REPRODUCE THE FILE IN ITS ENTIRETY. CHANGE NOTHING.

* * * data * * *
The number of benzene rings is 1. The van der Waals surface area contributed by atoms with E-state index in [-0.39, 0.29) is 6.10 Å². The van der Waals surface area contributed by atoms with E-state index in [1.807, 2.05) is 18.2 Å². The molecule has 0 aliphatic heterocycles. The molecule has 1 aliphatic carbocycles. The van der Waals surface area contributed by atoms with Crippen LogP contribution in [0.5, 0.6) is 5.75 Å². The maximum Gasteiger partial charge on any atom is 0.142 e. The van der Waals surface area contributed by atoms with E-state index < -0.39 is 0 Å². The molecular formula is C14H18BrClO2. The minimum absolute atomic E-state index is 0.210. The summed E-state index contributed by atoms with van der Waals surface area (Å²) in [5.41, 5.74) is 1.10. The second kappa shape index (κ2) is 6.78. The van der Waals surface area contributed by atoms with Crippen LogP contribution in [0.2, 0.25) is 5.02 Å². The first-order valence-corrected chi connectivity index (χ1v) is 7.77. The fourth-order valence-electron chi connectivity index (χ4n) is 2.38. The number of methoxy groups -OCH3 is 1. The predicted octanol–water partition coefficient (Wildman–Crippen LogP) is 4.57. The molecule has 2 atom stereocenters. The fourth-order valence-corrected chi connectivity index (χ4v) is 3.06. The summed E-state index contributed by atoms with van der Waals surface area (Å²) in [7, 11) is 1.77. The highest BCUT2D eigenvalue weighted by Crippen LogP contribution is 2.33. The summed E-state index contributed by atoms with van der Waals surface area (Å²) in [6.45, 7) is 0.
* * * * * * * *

The number of benzene rings is 1. The van der Waals surface area contributed by atoms with E-state index in [-0.39, 0.29) is 6.10 Å². The van der Waals surface area contributed by atoms with E-state index in [1.807, 2.05) is 18.2 Å². The molecule has 0 aliphatic heterocycles. The molecule has 1 aliphatic carbocycles. The van der Waals surface area contributed by atoms with Crippen LogP contribution in [0.5, 0.6) is 5.75 Å². The maximum Gasteiger partial charge on any atom is 0.142 e. The van der Waals surface area contributed by atoms with E-state index < -0.39 is 0 Å². The molecular formula is C14H18BrClO2. The minimum absolute atomic E-state index is 0.210. The summed E-state index contributed by atoms with van der Waals surface area (Å²) in [5.41, 5.74) is 1.10. The second kappa shape index (κ2) is 6.78. The van der Waals surface area contributed by atoms with Crippen LogP contribution in [0.2, 0.25) is 5.02 Å². The first-order valence-corrected chi connectivity index (χ1v) is 7.77. The fourth-order valence-electron chi connectivity index (χ4n) is 2.38. The number of methoxy groups -OCH3 is 1. The predicted octanol–water partition coefficient (Wildman–Crippen LogP) is 4.57. The molecule has 2 atom stereocenters. The fourth-order valence-corrected chi connectivity index (χ4v) is 3.06. The summed E-state index contributed by atoms with van der Waals surface area (Å²) in [7, 11) is 1.77. The highest BCUT2D eigenvalue weighted by Crippen LogP contribution is 2.33. The summed E-state index contributed by atoms with van der Waals surface area (Å²) in [6.45, 7) is 0.